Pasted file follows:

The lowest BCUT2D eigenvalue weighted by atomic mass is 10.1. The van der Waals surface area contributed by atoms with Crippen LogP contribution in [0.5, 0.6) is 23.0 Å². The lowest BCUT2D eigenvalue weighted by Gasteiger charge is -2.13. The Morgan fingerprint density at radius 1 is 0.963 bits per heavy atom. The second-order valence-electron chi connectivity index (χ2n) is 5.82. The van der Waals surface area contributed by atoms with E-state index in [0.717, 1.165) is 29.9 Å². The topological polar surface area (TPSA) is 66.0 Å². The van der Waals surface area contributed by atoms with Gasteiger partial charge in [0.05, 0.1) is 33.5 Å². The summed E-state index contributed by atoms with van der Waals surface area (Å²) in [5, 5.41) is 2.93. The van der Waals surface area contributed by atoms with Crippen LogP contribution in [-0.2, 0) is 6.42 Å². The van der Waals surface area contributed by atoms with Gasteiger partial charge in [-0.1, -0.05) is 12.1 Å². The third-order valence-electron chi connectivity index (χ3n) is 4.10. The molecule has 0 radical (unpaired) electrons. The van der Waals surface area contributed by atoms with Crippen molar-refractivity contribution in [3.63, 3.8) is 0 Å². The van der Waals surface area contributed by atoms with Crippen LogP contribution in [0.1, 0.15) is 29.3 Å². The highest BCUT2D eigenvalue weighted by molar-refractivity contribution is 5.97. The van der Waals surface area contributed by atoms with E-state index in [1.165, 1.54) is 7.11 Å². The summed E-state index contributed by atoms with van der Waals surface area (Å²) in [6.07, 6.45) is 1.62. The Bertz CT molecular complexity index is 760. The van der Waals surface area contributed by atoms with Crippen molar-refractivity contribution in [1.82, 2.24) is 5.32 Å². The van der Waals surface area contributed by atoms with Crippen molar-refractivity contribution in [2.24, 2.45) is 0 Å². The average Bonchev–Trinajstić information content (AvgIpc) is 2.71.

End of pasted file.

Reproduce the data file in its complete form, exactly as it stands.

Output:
The lowest BCUT2D eigenvalue weighted by atomic mass is 10.1. The van der Waals surface area contributed by atoms with Crippen LogP contribution in [0.5, 0.6) is 23.0 Å². The lowest BCUT2D eigenvalue weighted by Gasteiger charge is -2.13. The Morgan fingerprint density at radius 1 is 0.963 bits per heavy atom. The second-order valence-electron chi connectivity index (χ2n) is 5.82. The van der Waals surface area contributed by atoms with E-state index in [0.717, 1.165) is 29.9 Å². The topological polar surface area (TPSA) is 66.0 Å². The van der Waals surface area contributed by atoms with Gasteiger partial charge in [0.05, 0.1) is 33.5 Å². The summed E-state index contributed by atoms with van der Waals surface area (Å²) in [5, 5.41) is 2.93. The van der Waals surface area contributed by atoms with Crippen LogP contribution in [-0.2, 0) is 6.42 Å². The van der Waals surface area contributed by atoms with Gasteiger partial charge in [-0.1, -0.05) is 12.1 Å². The third-order valence-electron chi connectivity index (χ3n) is 4.10. The molecule has 0 radical (unpaired) electrons. The van der Waals surface area contributed by atoms with Crippen molar-refractivity contribution in [3.63, 3.8) is 0 Å². The van der Waals surface area contributed by atoms with Crippen LogP contribution in [0.1, 0.15) is 29.3 Å². The highest BCUT2D eigenvalue weighted by molar-refractivity contribution is 5.97. The van der Waals surface area contributed by atoms with E-state index in [1.165, 1.54) is 7.11 Å². The summed E-state index contributed by atoms with van der Waals surface area (Å²) in [6.07, 6.45) is 1.62. The Bertz CT molecular complexity index is 760. The van der Waals surface area contributed by atoms with Crippen molar-refractivity contribution in [1.82, 2.24) is 5.32 Å². The van der Waals surface area contributed by atoms with Crippen molar-refractivity contribution in [2.24, 2.45) is 0 Å². The average Bonchev–Trinajstić information content (AvgIpc) is 2.71.